One of the great things about living in the modern age is being able to do so many things online. If you’re reading this, it’s thanks to the power of the internet! However, technology also gives thieves and other bad actors a different way to go after your information. It’s a sad but true fact that it’s more important than ever to take steps to protect your Social Security number—and your identity—online.
The first thing to know is that not everyone who asks for your SSN will actually need it. The exceptions to this rule of thumb include financial institutions like banks and lenders, employers, and state departments.
With that in mind, these are the most essential tips you need to remember in order to keep your identity safe.
As mentioned above, not every business who asks for your SSN needs it. Ask if you can use another form of ID like a driver’s license or passport.
You may encounter a situation where you need to scan your driver’s license onto your phone or computer. This won’t happen with your Social Security card. Don’t scan it—knowing the number is enough.
It’s really tempting to use an easy password you won’t forget. We’ve all done it! Avoid using your SSN though, as hackers can steal and decrypt passwords from even the biggest companies. Instead, use passwords that are a mix of numbers, symbols, and upper/lowercase letters.
If a business does require you to provide your SSN, ask why they need it, who they’ll share it with, and how they’ll store it. You can also ask whether they’ll cover liability or loss if your information is stolen or otherwise compromised.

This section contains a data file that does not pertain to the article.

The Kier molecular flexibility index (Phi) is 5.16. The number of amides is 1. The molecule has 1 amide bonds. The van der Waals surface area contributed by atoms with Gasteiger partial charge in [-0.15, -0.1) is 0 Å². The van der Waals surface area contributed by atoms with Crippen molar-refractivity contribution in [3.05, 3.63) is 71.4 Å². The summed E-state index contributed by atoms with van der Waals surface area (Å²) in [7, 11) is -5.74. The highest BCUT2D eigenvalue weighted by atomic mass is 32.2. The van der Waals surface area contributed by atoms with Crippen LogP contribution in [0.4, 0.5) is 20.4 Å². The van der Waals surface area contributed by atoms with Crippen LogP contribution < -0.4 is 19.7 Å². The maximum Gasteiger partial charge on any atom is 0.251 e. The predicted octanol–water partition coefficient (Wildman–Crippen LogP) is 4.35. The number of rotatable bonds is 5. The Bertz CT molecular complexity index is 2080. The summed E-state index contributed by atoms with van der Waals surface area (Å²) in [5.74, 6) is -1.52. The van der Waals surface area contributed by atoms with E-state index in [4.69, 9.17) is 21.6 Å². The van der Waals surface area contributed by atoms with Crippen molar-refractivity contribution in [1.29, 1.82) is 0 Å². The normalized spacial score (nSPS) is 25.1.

If you receive a call from “the IRS” don’t panic. The IRS does not call people to let them know about unpaid taxes. If the IRS wants to contact you, you will receive a physical piece of mail. Do not give your SSN to someone you don’t know or callers from “the IRS.”
Pay close attention to your bank accounts and credit card balances. This is one of the easiest ways to make sure your identity is still safe. Plus, many banks offer alerts to let you know if something is amiss.
Under no circumstances should you ever send your SSN over email or instant message. Even if you’re sending it to someone trustworthy, identity thieves are tricky. They can intercept your emails and read your info.
The bottom line is to be very careful with who you give your SSN to. If you’re going to give it over the internet, make sure it’s through a portal you can trust, like government institutions, your bank, or your employer.